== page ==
Welcome to 15.071x, The Analytics Edge.
In this first lecture, we’ll discuss how analytics redefines
the meaning of intelligence, how it can contribute
to your personal happiness and health.
Data is transforming business, social interactions,
and the future of our society.
The amount of electronic data that exists in the world today
is a phenomenal 2.7 zettabytes, which
is equal to the storage required for more than 200
billion high-definition movies.
Not only the amount of data is extremely high,
but it increases at exponential rates.
Our ability to effectively process this data
is also increasing very rapidly.
As an example, decoding the human genome
originally took 10 years to process.
Now it can be achieved in just one week.
Analytics is increasingly important in the world today,
and this influence is expected to increase.
McKinsey estimates that there is a shortage
of 140,000 to 190,000 people with deep analytical skills
to fill the demand of jobs in the United States by 2018.
IBM has changed its business focus over the last 100 years
very successfully from typewriters to mainframes
to personal computers to consulting, and now
It has invested over $20 billion since 2005
to grow its analytics business.
Companies will invest more than $120 billion
by 2015 on analytics, hardware, software, and services.
Analytics is becoming increasingly critical
in almost every industry, from health care,
to media, to sports, to finance, to government, and many others.
Let us give a definition of analytics
so we make it as concrete as possible.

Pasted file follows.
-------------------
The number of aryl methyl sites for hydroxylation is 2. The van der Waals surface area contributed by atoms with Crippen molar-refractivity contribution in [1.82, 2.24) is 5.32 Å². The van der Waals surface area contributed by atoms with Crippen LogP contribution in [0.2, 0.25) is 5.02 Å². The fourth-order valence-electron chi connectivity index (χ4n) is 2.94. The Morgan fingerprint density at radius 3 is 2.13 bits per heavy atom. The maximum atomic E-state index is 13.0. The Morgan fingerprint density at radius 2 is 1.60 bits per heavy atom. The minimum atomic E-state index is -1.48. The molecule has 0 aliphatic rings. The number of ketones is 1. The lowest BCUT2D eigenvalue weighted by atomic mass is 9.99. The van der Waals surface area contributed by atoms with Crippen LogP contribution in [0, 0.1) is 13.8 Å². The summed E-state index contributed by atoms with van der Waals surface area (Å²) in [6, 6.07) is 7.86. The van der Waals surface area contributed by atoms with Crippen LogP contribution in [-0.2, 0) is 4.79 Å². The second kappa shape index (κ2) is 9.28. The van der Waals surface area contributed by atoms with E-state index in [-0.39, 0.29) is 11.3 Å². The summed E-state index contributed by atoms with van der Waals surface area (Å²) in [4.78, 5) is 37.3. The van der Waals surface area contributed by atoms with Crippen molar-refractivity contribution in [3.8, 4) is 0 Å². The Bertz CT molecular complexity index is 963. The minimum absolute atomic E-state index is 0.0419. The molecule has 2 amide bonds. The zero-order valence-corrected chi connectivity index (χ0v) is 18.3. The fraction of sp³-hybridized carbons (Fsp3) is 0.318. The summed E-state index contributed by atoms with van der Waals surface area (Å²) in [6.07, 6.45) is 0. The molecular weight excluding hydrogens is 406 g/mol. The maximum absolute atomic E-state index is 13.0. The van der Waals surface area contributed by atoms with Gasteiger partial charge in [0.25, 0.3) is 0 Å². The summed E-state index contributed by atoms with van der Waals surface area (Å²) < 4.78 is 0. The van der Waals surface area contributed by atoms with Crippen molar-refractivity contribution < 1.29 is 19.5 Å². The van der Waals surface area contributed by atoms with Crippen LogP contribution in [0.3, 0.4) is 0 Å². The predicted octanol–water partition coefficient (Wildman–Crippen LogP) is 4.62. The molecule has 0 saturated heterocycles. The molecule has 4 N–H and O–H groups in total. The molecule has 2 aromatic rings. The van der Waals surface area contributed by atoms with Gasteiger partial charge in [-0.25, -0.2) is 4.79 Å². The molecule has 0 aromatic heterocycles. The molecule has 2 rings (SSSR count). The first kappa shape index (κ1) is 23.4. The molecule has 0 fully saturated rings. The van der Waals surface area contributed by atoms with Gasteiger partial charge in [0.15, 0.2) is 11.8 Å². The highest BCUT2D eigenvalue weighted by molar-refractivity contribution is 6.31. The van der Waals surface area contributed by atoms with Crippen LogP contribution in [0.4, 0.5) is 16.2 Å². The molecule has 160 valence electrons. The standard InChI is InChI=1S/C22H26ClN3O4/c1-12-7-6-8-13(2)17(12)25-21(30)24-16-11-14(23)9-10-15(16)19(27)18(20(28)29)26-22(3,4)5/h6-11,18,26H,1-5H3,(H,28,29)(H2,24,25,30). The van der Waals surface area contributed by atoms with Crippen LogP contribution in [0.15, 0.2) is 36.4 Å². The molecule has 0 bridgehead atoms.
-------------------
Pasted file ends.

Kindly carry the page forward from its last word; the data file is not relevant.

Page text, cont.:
We define analytics to be the science of using data
to build models that lead to better decisions, that
add value to individuals, to companies, to institutions.
Note that there are four ingredients– data, models,
decisions, and value.
And all four are needed in this definition.
What are the key messages of this class?
First, analytics provides a competitive edge
to individuals and companies.
Analytics are often critical to the success of a company.
And they provide often the decisive essential technology.
Our teaching methodology is to teach you analytics techniques
through real-world examples and real data.
And our overarching goal is to convince you of the analytics
edge and inspire you to use analytics
in your career and your life.
The teaching team comes from the Operations Research
Center at MIT and the Sloan School of Management.
I am Dimitris Bertsimas.
I have received my Ph.D. from MIT from 1985 to 1988.
And I have been with the MIT faculty
at the Sloan School of Management since 1988.
Currently, I’m the co-director of the Operations Research
My career is centered in analytics.
And I believe that analytics can change the world.
The other instructor of this class is Allison O’Hair.
Allison received her Ph.D. from the Operations Research Center
at MIT in 2013.
Allison and I have worked together
in the area of health care analytics,
and are working at the moment with our colleague Bill
Pulleyblank on an analytics textbook.
The teaching assistants in the class
are Iain Dunning, Angie King, Velibor Misic, John Silberholz,
and Nataly Youssef, all Ph.D. students at the Operations
Research Center at MIT.
To give you a sense of the breadth of applications
in this class, we’ll cover the story
of IBM Watson, the computer that beat the best human players
in Jeopardy!, the company eHarmony, the Framingham Heart
Study, and D2Hawkeye, a company that I have
been involved for almost a decade.
Other examples include the story of Moneyball,
how analytics can help predict the Supreme Court decisions,
the role analytics have played in predicting
the outcomes of the US presidential elections, how
analytics can utilize effectively data from Twitter,
Netflix, airline revenue management, radiation
therapy, sports scheduling, and many others.